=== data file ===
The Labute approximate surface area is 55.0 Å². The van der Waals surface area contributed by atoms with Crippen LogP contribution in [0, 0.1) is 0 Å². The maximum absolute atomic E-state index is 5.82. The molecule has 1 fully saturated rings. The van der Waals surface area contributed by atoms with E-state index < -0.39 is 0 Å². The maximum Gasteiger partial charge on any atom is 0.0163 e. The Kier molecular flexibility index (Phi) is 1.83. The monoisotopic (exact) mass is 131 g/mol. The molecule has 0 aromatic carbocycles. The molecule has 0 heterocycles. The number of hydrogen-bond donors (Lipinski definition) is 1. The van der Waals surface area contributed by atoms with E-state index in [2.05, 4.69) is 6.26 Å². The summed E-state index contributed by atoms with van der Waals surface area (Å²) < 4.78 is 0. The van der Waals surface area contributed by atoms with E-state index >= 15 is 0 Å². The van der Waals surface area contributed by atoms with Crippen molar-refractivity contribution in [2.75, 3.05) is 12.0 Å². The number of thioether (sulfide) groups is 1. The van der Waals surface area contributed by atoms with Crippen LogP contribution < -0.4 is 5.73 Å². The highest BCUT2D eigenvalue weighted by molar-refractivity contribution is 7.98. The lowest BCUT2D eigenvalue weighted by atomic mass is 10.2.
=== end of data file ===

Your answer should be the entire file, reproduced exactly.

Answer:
The Labute approximate surface area is 55.0 Å². The van der Waals surface area contributed by atoms with Crippen LogP contribution in [0, 0.1) is 0 Å². The maximum absolute atomic E-state index is 5.82. The molecule has 1 fully saturated rings. The van der Waals surface area contributed by atoms with E-state index < -0.39 is 0 Å². The maximum Gasteiger partial charge on any atom is 0.0163 e. The Kier molecular flexibility index (Phi) is 1.83. The monoisotopic (exact) mass is 131 g/mol. The molecule has 0 aromatic carbocycles. The molecule has 0 heterocycles. The number of hydrogen-bond donors (Lipinski definition) is 1. The van der Waals surface area contributed by atoms with E-state index in [2.05, 4.69) is 6.26 Å². The summed E-state index contributed by atoms with van der Waals surface area (Å²) < 4.78 is 0. The van der Waals surface area contributed by atoms with E-state index >= 15 is 0 Å². The van der Waals surface area contributed by atoms with Crippen molar-refractivity contribution in [2.75, 3.05) is 12.0 Å². The number of thioether (sulfide) groups is 1. The van der Waals surface area contributed by atoms with Crippen LogP contribution < -0.4 is 5.73 Å². The highest BCUT2D eigenvalue weighted by molar-refractivity contribution is 7.98. The lowest BCUT2D eigenvalue weighted by atomic mass is 10.2.